In Gymnastics, A New Olympic Cycle Means A New Qualification System

by Blythe Lawrence

(L-R) Sunisa Lee, Simone Biles, Jordan Chiles and Grace McCallum pose for a photo during women's podium training ahead of the Olympic Games Tokyo 2020 on July 22, 2021 in Tokyo.


Goodbye, four-person Olympic teams. Welcome back, fabulous fives.

Gymnastics teams at the Olympic Games Paris 2024 will once again be made up of five gymnasts, a plus-one increase from the Olympic Games Tokyo 2020, where only four were able to contend for gold in the team competition. 

The confirmation that teams would return to five was the biggest change in a document outlining the qualification pathways for teams and individuals for the 2024 Olympics, released last week by the International Gymnastics Federation (FIG). 

Though other changes to how gymnasts will be able to get to the Games are minimal, they are likely to impact how Team USA chooses its 2024 Olympic teams. Here’s a look at what this could mean for the upcoming generation of gymnastics hopefuls.

Five alive

Five-person teams have historically served the USA well: the “Fierce Five” and “Final Five” women’s teams won Olympic gold in London in 2012 and Rio de Janeiro in 2016, respectively, in what will go down in history as a golden age in American women’s gymnastics.

More compact four-person teams tended to tilt toward all-arounders, because there is comfort in knowing that anyone could potentially fill in for a teammate if necessary. That was pivotal for Team USA in Tokyo when Simone Biles was sidelined with the “twisties” — all-arounders Jordan Chiles and Sunisa Lee stepped in to take Biles’s place on uneven bars, balance beam, and floor exercise, and their clutch performances resulted in a team silver medal.

With five people, the Olympic format — typically, three perform in team finals, and all three scores count — does leave room for an apparatus specialist or two who can contribute big scores on one or two events, while also challenging for individual medals.

The U.S. men tend to choose five strong all-arounders, but a blended team of all-arounders and specialists has worked well for the women in the past. In 2012, supervaulter McKayla Maroney rounded out a team of four strong all-arounders in Gabrielle Douglas, Aly Raisman, Kyla Ross, and Jordyn Wieber. In 2016, Madison Kocian, whose trademark was the uneven bars, helped Biles, Douglas, Raisman, and Laurie Hernandez clinch team gold. Maroney and Kocian both went on to win individual silvers on their best events.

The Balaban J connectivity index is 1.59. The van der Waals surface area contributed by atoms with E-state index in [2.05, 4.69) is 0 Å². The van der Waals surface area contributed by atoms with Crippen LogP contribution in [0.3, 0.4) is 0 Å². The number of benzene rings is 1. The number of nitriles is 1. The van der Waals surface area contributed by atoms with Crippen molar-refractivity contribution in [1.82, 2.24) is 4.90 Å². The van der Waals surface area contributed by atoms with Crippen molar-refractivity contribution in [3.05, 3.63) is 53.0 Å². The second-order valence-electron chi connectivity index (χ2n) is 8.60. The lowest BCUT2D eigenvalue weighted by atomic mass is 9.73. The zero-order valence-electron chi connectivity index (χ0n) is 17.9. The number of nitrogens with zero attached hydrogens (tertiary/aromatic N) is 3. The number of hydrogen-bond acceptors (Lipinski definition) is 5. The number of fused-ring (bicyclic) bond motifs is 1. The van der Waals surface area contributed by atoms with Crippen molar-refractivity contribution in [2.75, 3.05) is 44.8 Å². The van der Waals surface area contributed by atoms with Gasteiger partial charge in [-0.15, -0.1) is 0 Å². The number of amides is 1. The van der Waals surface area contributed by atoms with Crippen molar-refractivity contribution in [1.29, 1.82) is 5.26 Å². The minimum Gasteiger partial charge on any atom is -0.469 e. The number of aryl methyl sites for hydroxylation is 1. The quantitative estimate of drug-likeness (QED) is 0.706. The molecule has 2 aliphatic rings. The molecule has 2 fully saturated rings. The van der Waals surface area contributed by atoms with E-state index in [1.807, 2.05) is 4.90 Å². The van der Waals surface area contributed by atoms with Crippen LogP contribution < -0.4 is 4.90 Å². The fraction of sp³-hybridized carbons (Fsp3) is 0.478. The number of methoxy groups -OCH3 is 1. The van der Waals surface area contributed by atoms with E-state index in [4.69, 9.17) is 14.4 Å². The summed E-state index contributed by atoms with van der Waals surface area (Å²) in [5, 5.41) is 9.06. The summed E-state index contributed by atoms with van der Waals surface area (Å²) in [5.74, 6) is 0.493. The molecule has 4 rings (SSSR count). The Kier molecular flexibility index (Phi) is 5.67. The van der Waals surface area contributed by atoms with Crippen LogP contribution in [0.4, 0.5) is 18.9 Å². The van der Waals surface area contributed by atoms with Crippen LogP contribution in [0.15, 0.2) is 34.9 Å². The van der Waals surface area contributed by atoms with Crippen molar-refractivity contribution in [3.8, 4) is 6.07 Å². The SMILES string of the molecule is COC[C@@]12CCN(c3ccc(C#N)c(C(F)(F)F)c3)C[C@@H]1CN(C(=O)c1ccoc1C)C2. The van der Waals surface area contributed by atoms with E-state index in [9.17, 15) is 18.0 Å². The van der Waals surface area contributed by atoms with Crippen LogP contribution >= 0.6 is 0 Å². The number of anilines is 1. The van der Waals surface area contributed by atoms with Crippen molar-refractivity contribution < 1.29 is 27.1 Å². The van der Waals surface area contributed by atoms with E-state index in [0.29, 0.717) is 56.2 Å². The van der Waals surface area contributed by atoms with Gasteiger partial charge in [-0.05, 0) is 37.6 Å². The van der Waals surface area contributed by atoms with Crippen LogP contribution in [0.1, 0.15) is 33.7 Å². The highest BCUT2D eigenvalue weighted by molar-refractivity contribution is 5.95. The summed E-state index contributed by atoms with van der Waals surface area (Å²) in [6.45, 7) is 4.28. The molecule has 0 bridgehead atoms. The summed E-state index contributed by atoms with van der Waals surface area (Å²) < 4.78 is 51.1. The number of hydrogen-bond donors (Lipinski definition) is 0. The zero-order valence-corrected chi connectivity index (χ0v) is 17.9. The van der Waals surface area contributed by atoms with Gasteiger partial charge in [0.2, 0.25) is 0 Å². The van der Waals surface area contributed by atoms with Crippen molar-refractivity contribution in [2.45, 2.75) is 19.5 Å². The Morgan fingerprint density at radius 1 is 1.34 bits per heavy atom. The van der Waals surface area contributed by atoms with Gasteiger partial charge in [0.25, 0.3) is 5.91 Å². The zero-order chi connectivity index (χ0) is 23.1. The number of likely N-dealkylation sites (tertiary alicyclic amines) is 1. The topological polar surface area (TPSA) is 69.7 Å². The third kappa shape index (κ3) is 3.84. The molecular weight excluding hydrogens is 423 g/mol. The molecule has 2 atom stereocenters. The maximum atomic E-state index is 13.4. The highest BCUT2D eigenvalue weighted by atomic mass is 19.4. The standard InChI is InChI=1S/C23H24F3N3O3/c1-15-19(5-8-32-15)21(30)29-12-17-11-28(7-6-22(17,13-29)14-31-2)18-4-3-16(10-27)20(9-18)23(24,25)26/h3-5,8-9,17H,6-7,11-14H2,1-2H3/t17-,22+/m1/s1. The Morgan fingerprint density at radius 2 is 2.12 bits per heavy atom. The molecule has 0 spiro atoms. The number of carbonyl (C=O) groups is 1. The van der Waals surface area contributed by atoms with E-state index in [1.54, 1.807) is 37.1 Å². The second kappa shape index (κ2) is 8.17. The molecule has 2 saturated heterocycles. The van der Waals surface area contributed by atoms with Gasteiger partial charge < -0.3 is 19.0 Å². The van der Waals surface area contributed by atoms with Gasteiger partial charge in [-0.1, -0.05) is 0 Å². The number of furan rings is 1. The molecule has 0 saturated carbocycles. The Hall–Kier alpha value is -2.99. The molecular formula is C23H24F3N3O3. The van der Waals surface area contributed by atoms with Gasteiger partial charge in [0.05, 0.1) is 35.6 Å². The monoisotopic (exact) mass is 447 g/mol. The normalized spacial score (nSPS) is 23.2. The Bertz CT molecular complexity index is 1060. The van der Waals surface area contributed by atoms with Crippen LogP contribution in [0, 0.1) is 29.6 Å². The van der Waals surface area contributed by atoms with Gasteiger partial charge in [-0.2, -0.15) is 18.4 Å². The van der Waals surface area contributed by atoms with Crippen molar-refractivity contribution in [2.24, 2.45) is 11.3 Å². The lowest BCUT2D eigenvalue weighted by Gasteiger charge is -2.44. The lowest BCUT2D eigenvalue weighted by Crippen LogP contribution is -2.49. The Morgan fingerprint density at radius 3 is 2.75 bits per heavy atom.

It’s worth noting that though Maroney and Kocian could be considered specialists because neither did all-around at the Olympics, both competed it throughout the high-stakes team selection process to show that they could. The last true specialist to make the women’s Olympic team was Alicia Sacramone, who did everything but bars, in 2008.

Jordan Chiles competes in floor exercise during the women's team final during the Olympic Games Tokyo 2020 on July 27, 2021 in Tokyo.


No plus-ones or plus-twos

One of the arguments for dropping team size from five to four was that stronger nations would be able to send six gymnasts to the Olympics, even though only four would take part in the team competition. The other two spots were open to individuals, who earned the places by winning FIG World Cup series events or finishing in the top spot at continental championships. 

At the Olympics, these individuals’ results counted toward everything but the team standings. In Tokyo, Jade Carey and MyKayla Skinner each earned individual spots, putting them in direct competition with their teammates for places in all-around and apparatus finals. 

Each did remarkably well: Carey qualified to the all-around final and won gold on floor, while Skinner took silver on vault. The U.S. men qualified one specialist, a spot that went to pommel horse star Alec Yoder, who finished sixth in the Olympic final. 

For Paris, teams that qualify to compete at the Games will not be able to send additional athletes. Provided U.S. teams finish in the top three at this year’s world championships in Liverpool or among the nine best unqualified teams at next year’s worlds in Antwerp, they will have five gymnasts in Paris, all vying for team and individual gold.

Probably fewer U.S. gymnasts at world cup events

Nations that don’t qualify a full team to the Games can still earn places for their gymnasts via the FIG World Cup series, the world championships, and the continental championships, with up to three per nation able to qualify this way. 

The U.S. women, and to a lesser extent the U.S. men, have never sent gymnasts to compete on the world cup circuit on a regular basis, preferring to focus on building toward the annual U.S. and world championships. Without the carrot of an extra Olympic qualification place, as there was for Carey in 2019 and 2020, there is little reason to envision them partaking in many world cups before Paris.

Nothing is set in stone

If Tokyo results make it seem like Olympic team qualification is a lock for the USA, nothing should be taken for granted. Romania, whose female gymnasts all but ruled the sport for almost 40 years, went from team bronze at London 2012 to not qualifying a team to the 2016 Rio Games. One bad rotation on high bar took the U.S. men from 2004 Olympic silver medalists to 13th at the world championships two years later. 

Moral of the story: when it comes to making the Olympics, it’s always a new day.

Blythe Lawrence has covered four Olympic Games and is a freelance contributor to on behalf of Red Line Editorial, Inc. Follow her on Twitter @rockergymnastix.
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